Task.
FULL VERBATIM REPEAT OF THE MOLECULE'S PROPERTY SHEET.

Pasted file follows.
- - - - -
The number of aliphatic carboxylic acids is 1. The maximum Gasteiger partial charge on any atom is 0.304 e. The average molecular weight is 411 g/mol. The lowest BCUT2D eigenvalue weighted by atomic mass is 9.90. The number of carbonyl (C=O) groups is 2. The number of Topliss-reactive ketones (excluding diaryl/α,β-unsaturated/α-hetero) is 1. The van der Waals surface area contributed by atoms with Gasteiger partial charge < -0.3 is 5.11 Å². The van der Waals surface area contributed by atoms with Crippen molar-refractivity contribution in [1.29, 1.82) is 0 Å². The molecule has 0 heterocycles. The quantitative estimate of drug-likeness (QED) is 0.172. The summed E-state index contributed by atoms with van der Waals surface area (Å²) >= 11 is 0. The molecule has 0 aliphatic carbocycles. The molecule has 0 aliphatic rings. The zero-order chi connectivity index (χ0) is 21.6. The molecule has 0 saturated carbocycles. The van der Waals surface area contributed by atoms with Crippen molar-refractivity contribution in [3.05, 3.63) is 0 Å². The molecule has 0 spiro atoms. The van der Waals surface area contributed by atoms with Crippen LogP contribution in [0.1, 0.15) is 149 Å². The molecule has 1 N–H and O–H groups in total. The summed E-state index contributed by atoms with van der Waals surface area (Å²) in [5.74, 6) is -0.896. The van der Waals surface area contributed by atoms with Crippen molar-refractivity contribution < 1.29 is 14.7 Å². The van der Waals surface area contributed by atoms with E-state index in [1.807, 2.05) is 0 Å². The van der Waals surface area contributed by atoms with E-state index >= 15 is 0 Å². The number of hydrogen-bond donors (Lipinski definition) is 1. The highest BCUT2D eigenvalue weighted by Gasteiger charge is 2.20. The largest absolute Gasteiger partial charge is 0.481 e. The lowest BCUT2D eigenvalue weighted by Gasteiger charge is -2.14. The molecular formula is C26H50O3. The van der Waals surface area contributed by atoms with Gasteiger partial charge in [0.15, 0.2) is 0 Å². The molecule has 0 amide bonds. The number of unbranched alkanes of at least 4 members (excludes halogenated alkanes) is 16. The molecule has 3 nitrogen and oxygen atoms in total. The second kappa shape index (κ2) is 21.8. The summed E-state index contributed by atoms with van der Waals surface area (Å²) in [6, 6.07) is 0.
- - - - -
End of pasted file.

The number of aliphatic carboxylic acids is 1. The maximum Gasteiger partial charge on any atom is 0.304 e. The average molecular weight is 411 g/mol. The lowest BCUT2D eigenvalue weighted by atomic mass is 9.90. The number of carbonyl (C=O) groups is 2. The number of Topliss-reactive ketones (excluding diaryl/α,β-unsaturated/α-hetero) is 1. The van der Waals surface area contributed by atoms with Gasteiger partial charge < -0.3 is 5.11 Å². The van der Waals surface area contributed by atoms with Crippen molar-refractivity contribution in [1.29, 1.82) is 0 Å². The molecule has 0 heterocycles. The quantitative estimate of drug-likeness (QED) is 0.172. The summed E-state index contributed by atoms with van der Waals surface area (Å²) >= 11 is 0. The molecule has 0 aliphatic carbocycles. The molecule has 0 aliphatic rings. The zero-order chi connectivity index (χ0) is 21.6. The molecule has 0 saturated carbocycles. The van der Waals surface area contributed by atoms with Crippen molar-refractivity contribution in [3.05, 3.63) is 0 Å². The molecule has 0 spiro atoms. The van der Waals surface area contributed by atoms with Crippen LogP contribution in [0.1, 0.15) is 149 Å². The molecule has 1 N–H and O–H groups in total. The summed E-state index contributed by atoms with van der Waals surface area (Å²) in [5.74, 6) is -0.896. The van der Waals surface area contributed by atoms with Crippen molar-refractivity contribution < 1.29 is 14.7 Å². The van der Waals surface area contributed by atoms with E-state index in [1.807, 2.05) is 0 Å². The van der Waals surface area contributed by atoms with E-state index >= 15 is 0 Å². The number of hydrogen-bond donors (Lipinski definition) is 1. The highest BCUT2D eigenvalue weighted by Gasteiger charge is 2.20. The largest absolute Gasteiger partial charge is 0.481 e. The lowest BCUT2D eigenvalue weighted by Gasteiger charge is -2.14. The molecular formula is C26H50O3. The van der Waals surface area contributed by atoms with Gasteiger partial charge in [0.15, 0.2) is 0 Å². The molecule has 0 amide bonds. The number of unbranched alkanes of at least 4 members (excludes halogenated alkanes) is 16. The molecule has 3 nitrogen and oxygen atoms in total. The second kappa shape index (κ2) is 21.8. The summed E-state index contributed by atoms with van der Waals surface area (Å²) in [6, 6.07) is 0.